ALBANY – A World War II veteran who is also a member of the Seneca Nation was recently inducted into the New York State Senate’s Veterans Hall of Fame.
Ralph Elliot Bowen served as a sergeant in the U.S. Army Air Force during World War II. He was nominated for the hall of fame by state Sen. George Borrello, R-Sunset Bay, whose 57th Senate District includes parts of Livingston County.
Bowen is the last surviving World War II veteran from the Seneca Nation’s Allegany Territory, a 30,000-acre plot of land in Cattaraugus County. He served as an aerial gunner in the European theater and helped liberate France and Europe from Nazi occupation.
“Just weeks after the bombing of Pearl Harbor, a young Ralph Bowen showed up at a U.S. Army recruiting office in Buffalo and enlisted. He didn’t know what dangers awaited him, he only knew America needed his help in combating the forces of tyranny and oppression that were threatening the liberty of people around the world,” said Borrello in a statement, announcing Bowen’s nomination. “Trained as an aerial gunner, he and members of his squadron had the dangerous mission of targeting factories, refineries, oil fields and other high-value assets despite challenging weather conditions and vast geographic distances.”
Bowen began his overseas tour in Tunisia, North Africa with assignment as a gunner aboard a Consolidated B-24 Liberator heavy bomber. He was a member of the 15th Air Force’s 450th Bombardment Group, 723rd Bombardment Squadron, nicknamed “the Cottontails.” The unit flew west across the Tyrrhenian Sea, Corsica, and Sardinia to French targets, north over the Alps to Austria and Germany, and eastward over the Adriatic to the Balkans, Carpathian Mountains and Greece.
While flying combat missions in support of the invasion of Normandy and Operation Dragoon - the invasion of southern France - Bowen achieved the rank of sergeant. In November 1945, about six months after Germany’s surrender, Bowen returned to the U.S. and was discharged at Fort Dix, N.J.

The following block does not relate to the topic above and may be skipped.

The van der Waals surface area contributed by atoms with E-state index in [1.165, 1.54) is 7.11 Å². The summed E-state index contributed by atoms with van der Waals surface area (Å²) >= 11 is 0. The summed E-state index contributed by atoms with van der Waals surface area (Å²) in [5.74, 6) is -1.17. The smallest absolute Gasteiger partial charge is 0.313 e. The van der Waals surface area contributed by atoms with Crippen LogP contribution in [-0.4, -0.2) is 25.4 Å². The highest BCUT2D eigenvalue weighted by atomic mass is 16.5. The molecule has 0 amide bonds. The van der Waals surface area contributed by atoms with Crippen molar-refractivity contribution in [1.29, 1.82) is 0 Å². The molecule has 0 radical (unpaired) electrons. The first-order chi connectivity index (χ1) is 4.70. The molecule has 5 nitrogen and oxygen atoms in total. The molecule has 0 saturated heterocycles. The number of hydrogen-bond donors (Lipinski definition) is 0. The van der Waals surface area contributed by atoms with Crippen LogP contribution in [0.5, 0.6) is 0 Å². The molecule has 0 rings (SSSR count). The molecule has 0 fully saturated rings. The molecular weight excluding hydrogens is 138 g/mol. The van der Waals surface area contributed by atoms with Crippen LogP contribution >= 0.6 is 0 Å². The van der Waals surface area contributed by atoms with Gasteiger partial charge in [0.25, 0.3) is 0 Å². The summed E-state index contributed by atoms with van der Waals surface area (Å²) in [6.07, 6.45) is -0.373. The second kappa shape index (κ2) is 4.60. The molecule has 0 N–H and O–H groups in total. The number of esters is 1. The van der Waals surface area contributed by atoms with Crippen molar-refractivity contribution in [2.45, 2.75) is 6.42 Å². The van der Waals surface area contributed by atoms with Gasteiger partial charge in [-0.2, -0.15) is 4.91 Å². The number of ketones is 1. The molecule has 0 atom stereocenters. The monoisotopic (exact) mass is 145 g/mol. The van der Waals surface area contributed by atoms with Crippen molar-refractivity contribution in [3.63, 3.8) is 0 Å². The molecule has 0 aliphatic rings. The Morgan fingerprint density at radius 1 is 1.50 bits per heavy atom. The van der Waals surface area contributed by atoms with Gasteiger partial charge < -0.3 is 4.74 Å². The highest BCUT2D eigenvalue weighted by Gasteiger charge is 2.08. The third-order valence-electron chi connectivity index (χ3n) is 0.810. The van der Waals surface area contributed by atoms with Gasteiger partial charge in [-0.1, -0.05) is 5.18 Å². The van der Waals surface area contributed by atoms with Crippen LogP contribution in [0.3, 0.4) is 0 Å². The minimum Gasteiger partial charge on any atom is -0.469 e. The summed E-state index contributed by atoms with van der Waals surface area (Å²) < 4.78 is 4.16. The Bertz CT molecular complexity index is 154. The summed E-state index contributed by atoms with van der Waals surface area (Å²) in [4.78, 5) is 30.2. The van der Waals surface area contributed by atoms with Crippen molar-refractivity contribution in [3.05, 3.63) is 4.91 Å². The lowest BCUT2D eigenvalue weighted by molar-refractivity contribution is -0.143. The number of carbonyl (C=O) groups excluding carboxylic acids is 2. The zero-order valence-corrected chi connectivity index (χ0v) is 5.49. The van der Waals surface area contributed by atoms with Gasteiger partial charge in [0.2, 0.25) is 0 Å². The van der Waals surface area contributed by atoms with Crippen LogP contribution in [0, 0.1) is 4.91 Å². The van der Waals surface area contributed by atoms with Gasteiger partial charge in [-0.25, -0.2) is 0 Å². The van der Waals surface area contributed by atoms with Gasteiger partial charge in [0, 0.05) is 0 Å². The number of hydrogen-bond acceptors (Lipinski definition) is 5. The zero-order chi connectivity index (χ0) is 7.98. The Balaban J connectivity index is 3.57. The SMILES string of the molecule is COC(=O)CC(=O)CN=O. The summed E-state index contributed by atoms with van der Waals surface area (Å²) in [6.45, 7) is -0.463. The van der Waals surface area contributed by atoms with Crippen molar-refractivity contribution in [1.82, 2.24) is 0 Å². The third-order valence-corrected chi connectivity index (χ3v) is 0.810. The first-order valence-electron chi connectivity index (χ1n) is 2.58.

During his nearly four years of service, Bowen earned aerial gunner wings, the Distinguished Unit Citation, Good Conduct Medal, European-African- Middle Eastern Campaign Medal with four campaign or service stars, the World War II Victory Medal and the M-1 Rifle Marksman Badge.
Following his military service, Bowen returned home to Western New York, where he made significant contributions to the Seneca Nation while working for the Erie Railroad as a union laborer and ironworker.
In July 2019, he was presented with France’s highest award, the French Legion of Honor, for his role in liberating France from Nazi occupation. Bowen is the first member of the Seneca Nation and only the second Native American to receive the appointment of Knight in the Order of the Legion of Honor.
Bowen, who turns 98 on Aug. 8, is the oldest living member of the Seneca Nation. A member of the Snipe Clan, he was raised in the Coldspring community, Allegany Seneca Territory and now lives in Jimersontown.
His service to the Seneca Nation includes five terms as tribal councilor as well as tenures as peacemaker and Seneca Nation surrogate judge. He also served as Seneca Nation marshal and pastor for the Red House Baptist Church.
He is the father of Jacqueline, Rebecca and Dennis Bowen.
“As our nation prepares to celebrate July 4, the birth of America, we also remember all the courageous men and women throughout history who have risked their own lives for this nation and the ideals of liberty and opportunity upon which it was founded,” said Borrello. “Ralph Bowen is one of those extraordinary individuals. His life has been one of service, beginning with his valiant contributions in World War II and continuing with his decades of dedication to the Seneca Nation. He is tremendously deserving of the ‘Veterans Hall of Fame’ recognition, which will ensure his achievements and example endure to inspire others.”
Bowen will be honored at a special event later this summer, said Borrello.
The New York State Senate Veterans’ Hall of Fame was created in 2005 to honor veterans who have distinguished themselves in their military service and continue to devote themselves to serving their neighbors, communities and country.